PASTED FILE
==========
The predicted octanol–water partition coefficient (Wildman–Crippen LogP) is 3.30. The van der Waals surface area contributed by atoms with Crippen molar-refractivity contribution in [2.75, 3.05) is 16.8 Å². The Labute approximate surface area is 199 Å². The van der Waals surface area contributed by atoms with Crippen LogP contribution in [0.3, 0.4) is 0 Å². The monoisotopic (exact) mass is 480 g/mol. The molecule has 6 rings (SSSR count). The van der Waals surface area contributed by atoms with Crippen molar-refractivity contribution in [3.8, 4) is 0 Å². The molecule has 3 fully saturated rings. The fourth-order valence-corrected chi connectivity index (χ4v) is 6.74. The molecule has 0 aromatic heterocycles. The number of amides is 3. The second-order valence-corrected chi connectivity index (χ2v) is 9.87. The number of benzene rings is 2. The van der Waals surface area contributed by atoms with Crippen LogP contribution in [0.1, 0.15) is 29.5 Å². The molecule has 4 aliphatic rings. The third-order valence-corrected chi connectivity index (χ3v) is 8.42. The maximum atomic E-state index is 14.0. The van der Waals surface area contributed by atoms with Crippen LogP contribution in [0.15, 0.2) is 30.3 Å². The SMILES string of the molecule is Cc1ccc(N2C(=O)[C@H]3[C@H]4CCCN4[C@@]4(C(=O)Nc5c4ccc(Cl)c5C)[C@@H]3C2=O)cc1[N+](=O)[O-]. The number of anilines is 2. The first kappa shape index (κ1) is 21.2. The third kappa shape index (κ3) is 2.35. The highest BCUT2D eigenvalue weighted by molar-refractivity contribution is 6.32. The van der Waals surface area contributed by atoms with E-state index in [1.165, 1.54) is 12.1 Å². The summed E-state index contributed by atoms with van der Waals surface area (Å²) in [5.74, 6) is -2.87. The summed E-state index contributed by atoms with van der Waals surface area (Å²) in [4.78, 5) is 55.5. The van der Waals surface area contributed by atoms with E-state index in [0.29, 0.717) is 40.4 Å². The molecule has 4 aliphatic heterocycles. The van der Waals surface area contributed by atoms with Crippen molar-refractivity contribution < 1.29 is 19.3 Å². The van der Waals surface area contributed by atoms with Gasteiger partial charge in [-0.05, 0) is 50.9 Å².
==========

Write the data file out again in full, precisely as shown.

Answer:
The predicted octanol–water partition coefficient (Wildman–Crippen LogP) is 3.30. The van der Waals surface area contributed by atoms with Crippen molar-refractivity contribution in [2.75, 3.05) is 16.8 Å². The Labute approximate surface area is 199 Å². The van der Waals surface area contributed by atoms with Crippen LogP contribution in [0.3, 0.4) is 0 Å². The monoisotopic (exact) mass is 480 g/mol. The molecule has 6 rings (SSSR count). The van der Waals surface area contributed by atoms with Crippen molar-refractivity contribution in [3.8, 4) is 0 Å². The molecule has 3 fully saturated rings. The fourth-order valence-corrected chi connectivity index (χ4v) is 6.74. The molecule has 0 aromatic heterocycles. The number of amides is 3. The second-order valence-corrected chi connectivity index (χ2v) is 9.87. The number of benzene rings is 2. The van der Waals surface area contributed by atoms with Crippen LogP contribution in [0.1, 0.15) is 29.5 Å². The molecule has 4 aliphatic rings. The third-order valence-corrected chi connectivity index (χ3v) is 8.42. The maximum atomic E-state index is 14.0. The van der Waals surface area contributed by atoms with Crippen LogP contribution in [0.15, 0.2) is 30.3 Å². The SMILES string of the molecule is Cc1ccc(N2C(=O)[C@H]3[C@H]4CCCN4[C@@]4(C(=O)Nc5c4ccc(Cl)c5C)[C@@H]3C2=O)cc1[N+](=O)[O-]. The number of anilines is 2. The first kappa shape index (κ1) is 21.2. The third kappa shape index (κ3) is 2.35. The highest BCUT2D eigenvalue weighted by molar-refractivity contribution is 6.32. The van der Waals surface area contributed by atoms with E-state index in [1.165, 1.54) is 12.1 Å². The summed E-state index contributed by atoms with van der Waals surface area (Å²) in [5.74, 6) is -2.87. The summed E-state index contributed by atoms with van der Waals surface area (Å²) in [4.78, 5) is 55.5. The van der Waals surface area contributed by atoms with E-state index in [0.29, 0.717) is 40.4 Å². The molecule has 4 aliphatic heterocycles. The van der Waals surface area contributed by atoms with Crippen molar-refractivity contribution < 1.29 is 19.3 Å². The van der Waals surface area contributed by atoms with Gasteiger partial charge in [-0.05, 0) is 50.9 Å².